The stranger was walking. It made a change.
It was late evening in early winter and the night was cold but dry. All around him the lights of the bars and shops of the city centre glared and glowed, a stream of colours flowing around him under a starless black sky. People passed by, couples and groups, a few solo travellers, mostly young people, mostly heading home. The only sounds to be heard were the heels of women’s shoes and transient conversations and occasional guffaws. He walked on, passing the late night food outlets, smelling onions and tomatoes and spices and meat, always meat.
Nobody looked at the stranger. He did nothing to attract their attention.
The route he followed took him through the alleyways and hilly streets that formed the little village at the centre of the city, and then out towards the east. In the city centre, people had been lively and chatty, and the place seemed warm and welcoming. Now, as he moved further east, there were fewer people, and they kept their heads down or looked straight forward, avoiding eye contact. It became quieter. It seemed colder.
After a while he came to a big island, a distribution point for traffic coming to or through the city. A footbridge spanned the entire roundabout, it’s walkways radiating out from the centre of the island like the spokes of a giant wheel. He climbed some steps to the footbridge and walked across, above the stream of traffic. Leaning against the railings, he paused for a few minutes to watch the vehicles coming off the Parkway. A beautiful woman in the passenger seat of a Jaguar looked up as the car she was travelling in passed under the footbridge. She smiled, perhaps at him. He turned and watched as the car drove out towards the motorway. She didn’t turn round. He stood there for a while, listening to the drawn out roar of tyres on tarmac, smelling the poisonous leavings of cars and buses and lorries and bikes. An ambulance flew into the city, blue lights in a maniac swirl, its siren sounding like a toy. When it was out of sight he started walking again.
Coming off the footbridge, he climbed up an incline and on to a long, straight road. Red and white lights from the traffic on the dual carriageway streamed below him on the left. On his right he passed a modern church that was dying and a working men’s club that was already dead. A many-floored block of flats stood behind the church and the club that had been built to serve them. Every window was darkened or covered with curtains or blinds. Lights shone in just a handful of the living spaces. The only thing moving on the street was a black and white cat searching for mice. The cat paused and sniffed the air as the stranger came closer before slinking away, ears pricked backwards, listening.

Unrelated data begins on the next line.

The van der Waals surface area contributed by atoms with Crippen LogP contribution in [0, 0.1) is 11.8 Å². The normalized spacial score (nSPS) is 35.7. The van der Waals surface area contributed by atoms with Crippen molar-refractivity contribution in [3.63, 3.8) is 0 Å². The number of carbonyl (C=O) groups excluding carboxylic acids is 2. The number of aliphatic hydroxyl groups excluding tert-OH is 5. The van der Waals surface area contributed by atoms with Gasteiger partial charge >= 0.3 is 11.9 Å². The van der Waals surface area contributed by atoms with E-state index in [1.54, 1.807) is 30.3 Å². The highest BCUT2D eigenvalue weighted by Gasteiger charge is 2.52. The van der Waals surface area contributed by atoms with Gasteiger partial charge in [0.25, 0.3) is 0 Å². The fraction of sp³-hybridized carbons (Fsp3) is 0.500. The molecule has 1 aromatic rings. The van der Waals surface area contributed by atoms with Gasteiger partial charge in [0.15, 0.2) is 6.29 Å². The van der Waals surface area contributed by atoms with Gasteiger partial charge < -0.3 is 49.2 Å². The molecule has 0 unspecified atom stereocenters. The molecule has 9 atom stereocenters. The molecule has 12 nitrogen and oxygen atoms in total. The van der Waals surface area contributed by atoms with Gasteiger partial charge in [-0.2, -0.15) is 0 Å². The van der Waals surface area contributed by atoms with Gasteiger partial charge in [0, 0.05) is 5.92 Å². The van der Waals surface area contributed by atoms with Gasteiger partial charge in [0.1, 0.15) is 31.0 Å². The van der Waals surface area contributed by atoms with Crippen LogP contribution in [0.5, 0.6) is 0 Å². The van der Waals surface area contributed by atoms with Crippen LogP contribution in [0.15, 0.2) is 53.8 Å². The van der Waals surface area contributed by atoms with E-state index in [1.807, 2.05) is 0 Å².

The stranger came to a junction with a side road. As he approached the junction he heard a voice. He looked around to see where it came from but he couldn’t see anything. He stopped for a moment. The voice came again.
It was a man’s voice, but there was weakness in it, and it trembled.
He looked around again and saw a long, thin arm lying on the pavement a little way along the side road. There was hedging along the side of the road and the arm stuck out through a gap. He hesitated for a moment and then saw the hand twitch.
“Help me,” came the feeble voice.
The stranger ran up to the gap in the hedge. As he bent down to the figure that lay on the ground, the twitching hand shot up and fastened around his throat. Another hand joined it and dragged him head first through the hedging. The stranger was pushed to the ground, his head bouncing off the tarmac before his face was pressed down into the dirt and gravel behind the hedge, out of sight of the road. A weight landed hard on his back and forced the air out of his lungs. His left arm was trapped under his body, the other twisted up behind him and held tight in a strong, bony grip.
Get the full story in Mortality Tales.